Wednesday, July 29, 2015

Phone Home

Guest post by Ellen Pritsker

Last week a girlfriend and I took a road trip through southeast Wisconsin, stopping at a spa resort, great local art museum and then in Door County.  Driving back down towards Chicago, we spent a night at a renovated, turn-of-the century hotel in Algoma—a lightly gentrified little lakefront town.

The hotel was pleasant and felt far from the madding crowd. We savored the thick walls between rooms—a bonus of elder construction.  No hearing side conversations, creaking bed springs or late-night television--impromptu messages from neighboring guests in most contemporary motor lodges.

The cozy hotel lobby featured a restored relic of our near-past-- a working phone booth. Memorialized by Hitchcock in The Birds, they were once as common as fire hydrants.  Of course, I pulled out my ‘phone-in-a-handheld-booth’ and captured an image of this iconic and vanishing cultural artifact.

Days later and back in Chicago, I was sharing vacation photos off my I-Phone with my very sophisticated 15-year-old granddaughter. 

She scrolled past the interior art gallery shots and the one of me standing on a lakefront causeway with a red lighthouse in the background.  She came to the photo of the front of the phone booth:  “What is that,” she inquired.

“It’s a phone booth!”

“You mean, you sit inside and talk on your cell phone?”

“Not exactly, you sit down on the little bench inside, close the glass doors and talk on the pay phone.”

“What is a pay phone?”

“It is a phone mounted on the wall and you put coins in it to make your call.”

“You mean, that’s the thing where they say—please deposit more coins?”



I remain uncertain what is weird—the phone booth, the notion of actually having coins to deposit or that fact that her grandmother comes from a world of the past—where people sat down in a designated sanctuary to concentrate on just a phone call.

© Ellen Pritsker

Monday, February 3, 2014

Are you so Beautiful?

During the Super Bowl yesterday, Coca-Cola aired a 60 second commercial featuring a rendition of the song, “America, the Beautiful.” Starting off with the familiar English line 'Oh beautiful for spacious skies,' the production delivers the next line in Spanish. I'm not the linguist I wish I were, but I suspect the third line is in Hawaiian. From there, I could only guess, although I think one or two lines are delivered in Hebrew. According to Allan Brettman of The Oregonian, there are seven; I can count five although I can't name them.

If you want to give it a try, the commercial is up as a UTube (and has apparently already been viewed a couple million times). If you missed it altogether, you can see what people are talking about here:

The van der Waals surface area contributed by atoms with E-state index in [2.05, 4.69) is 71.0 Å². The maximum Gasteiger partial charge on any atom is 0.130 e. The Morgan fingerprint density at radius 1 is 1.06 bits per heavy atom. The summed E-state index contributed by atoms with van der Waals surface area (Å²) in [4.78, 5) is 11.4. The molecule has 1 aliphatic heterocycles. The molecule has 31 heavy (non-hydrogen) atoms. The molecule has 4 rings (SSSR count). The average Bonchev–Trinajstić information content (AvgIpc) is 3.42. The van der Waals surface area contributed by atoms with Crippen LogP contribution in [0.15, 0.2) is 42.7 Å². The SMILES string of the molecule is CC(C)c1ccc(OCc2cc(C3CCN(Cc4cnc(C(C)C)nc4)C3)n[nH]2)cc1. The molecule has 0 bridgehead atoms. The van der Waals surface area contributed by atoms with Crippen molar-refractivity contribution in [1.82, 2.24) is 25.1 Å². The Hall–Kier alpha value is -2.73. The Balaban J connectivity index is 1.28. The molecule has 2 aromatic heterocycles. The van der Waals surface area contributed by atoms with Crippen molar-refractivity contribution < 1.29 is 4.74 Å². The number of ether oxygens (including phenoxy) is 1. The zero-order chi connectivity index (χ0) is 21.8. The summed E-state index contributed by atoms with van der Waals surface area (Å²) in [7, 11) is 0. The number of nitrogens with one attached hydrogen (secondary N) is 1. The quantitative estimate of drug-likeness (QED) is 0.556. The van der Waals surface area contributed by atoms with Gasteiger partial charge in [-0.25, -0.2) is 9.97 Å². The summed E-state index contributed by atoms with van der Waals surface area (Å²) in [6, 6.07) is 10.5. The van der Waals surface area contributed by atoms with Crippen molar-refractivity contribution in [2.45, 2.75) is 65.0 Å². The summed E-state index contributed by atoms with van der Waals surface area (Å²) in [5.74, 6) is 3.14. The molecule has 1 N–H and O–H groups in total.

How did you feel when you heard it? FEEL??

It was designed to move and touch you.

But I knew it wasn't going to go down well with everyone. Instantly, my Facebook newsfeed binged up with conflicting reactions. (Right way, the old market researcher in me wanted to ask the reactors on both sides if they knew what product was advertised.)

But one of the great things about controversial ads is -- pretty soon the brand is being mentioned over and over. If you missed it initially, shortly you'll know the answer.

So, again -- how did you feel? And then -- what did you think? ('Cause first we feel and then we think.)

Sunday, November 3, 2013

Thursday, October 24, 2013

Fall Just Might Be My Fav

Signs Go Up Clowns Abound!
Pumpkin Time Decor Galore
Fall Begins Witches Arrive
Nature Delights and Delights!
Spooky! Spookier!
Pumpkin Headed Spookiest!
Good Better
Best! Stores Get in Act
Streets Dress for Season and Dress ...
More Pumpkins -- and Hay! and Gourds!

Saturday, November 10, 2012

One Full Year of with a new Pal

One year ago today, I downloaded MyFitnessPal to my cellphone.  At the time, I was unhappy with my weight and casting around for some help.  The app is an Internet food journaling mechanism.

I wasn't particularly enthusiastic about the idea of journaling my food and drink consumption or counting calories.  I knew it was, in fact, a very effective support for weight loss.  I'd done it for several times in my life – for a few weeks, maybe even a couple of months at a time.  It 'works.'

But it's a huge hassle!

Done the old way, counting calories involved writing down everything you ate and then looking up calories in a reference book or list.  Within a few weeks or a couple of months at the most, I'd begin to imagine I could drop the record keeping while still hitting approximately the right calorie intake.  I've never been able to keep it up the journaling beyond the initial weight drop:  just too much nuisance.

Enter MyFitnessPal.

I chose this app because it came with good recommendations and seemed as good as any other.  I cannot make any comparisons, but I now consider the choice pure serendipity.  I really like this app!

My cellphone is almost always near at hand.  And for back up, I also have the app on my IPad and can access it from any computer.

I find it so low fuss, so manageable, that I have tracked my calorie count -- along with calorie expenditure estimates -- every day for the past year.  Though family health crises, my own included, and through travel and holidays and the numerous ordinary and extraordinary events that make up a year, not one day did I find any particular difficulty recording information about my diet, exercise and weight status.

I've dropped 25 pounds and in recent months have actually been using the application to help me maintain my present weight, the weight I was given as my lifetime ideal about the time I reached my full adult size over 45 years ago.

After so many years of wanting and trying to lose weight, the experience of trying to hold a stable weight – that is, to NOT lose more weight -- is a whole new thing.  I hope a year from now I can say I've mastered this phase!